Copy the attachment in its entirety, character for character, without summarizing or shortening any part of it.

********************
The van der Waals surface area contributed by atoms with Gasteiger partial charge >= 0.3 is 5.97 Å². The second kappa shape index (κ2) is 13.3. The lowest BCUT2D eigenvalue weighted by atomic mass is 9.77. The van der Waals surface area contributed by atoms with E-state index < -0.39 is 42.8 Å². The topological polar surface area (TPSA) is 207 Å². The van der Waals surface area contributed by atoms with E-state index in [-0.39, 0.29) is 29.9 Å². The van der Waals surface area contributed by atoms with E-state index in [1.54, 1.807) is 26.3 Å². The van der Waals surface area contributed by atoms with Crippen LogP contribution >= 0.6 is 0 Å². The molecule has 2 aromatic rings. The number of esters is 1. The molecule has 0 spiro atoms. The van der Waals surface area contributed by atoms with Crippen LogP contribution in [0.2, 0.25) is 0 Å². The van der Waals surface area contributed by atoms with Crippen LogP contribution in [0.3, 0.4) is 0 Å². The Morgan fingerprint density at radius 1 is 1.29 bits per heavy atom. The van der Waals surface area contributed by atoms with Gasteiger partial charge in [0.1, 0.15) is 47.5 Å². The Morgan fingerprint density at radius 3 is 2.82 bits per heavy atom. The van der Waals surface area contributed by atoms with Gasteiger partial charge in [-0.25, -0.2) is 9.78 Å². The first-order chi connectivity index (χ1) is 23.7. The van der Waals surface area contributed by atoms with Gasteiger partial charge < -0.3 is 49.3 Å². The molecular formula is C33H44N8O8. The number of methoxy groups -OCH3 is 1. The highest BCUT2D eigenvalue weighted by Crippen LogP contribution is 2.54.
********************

The van der Waals surface area contributed by atoms with Gasteiger partial charge >= 0.3 is 5.97 Å². The second kappa shape index (κ2) is 13.3. The lowest BCUT2D eigenvalue weighted by atomic mass is 9.77. The van der Waals surface area contributed by atoms with E-state index < -0.39 is 42.8 Å². The topological polar surface area (TPSA) is 207 Å². The van der Waals surface area contributed by atoms with E-state index in [-0.39, 0.29) is 29.9 Å². The van der Waals surface area contributed by atoms with E-state index in [1.54, 1.807) is 26.3 Å². The van der Waals surface area contributed by atoms with Crippen LogP contribution >= 0.6 is 0 Å². The molecule has 2 aromatic rings. The number of esters is 1. The molecule has 0 spiro atoms. The van der Waals surface area contributed by atoms with Crippen LogP contribution in [0.2, 0.25) is 0 Å². The van der Waals surface area contributed by atoms with Crippen LogP contribution in [0.3, 0.4) is 0 Å². The Morgan fingerprint density at radius 1 is 1.29 bits per heavy atom. The van der Waals surface area contributed by atoms with Gasteiger partial charge in [0.1, 0.15) is 47.5 Å². The Morgan fingerprint density at radius 3 is 2.82 bits per heavy atom. The van der Waals surface area contributed by atoms with Gasteiger partial charge in [-0.25, -0.2) is 9.78 Å². The first-order chi connectivity index (χ1) is 23.7. The van der Waals surface area contributed by atoms with Gasteiger partial charge < -0.3 is 49.3 Å². The molecular formula is C33H44N8O8. The number of methoxy groups -OCH3 is 1. The highest BCUT2D eigenvalue weighted by Crippen LogP contribution is 2.54.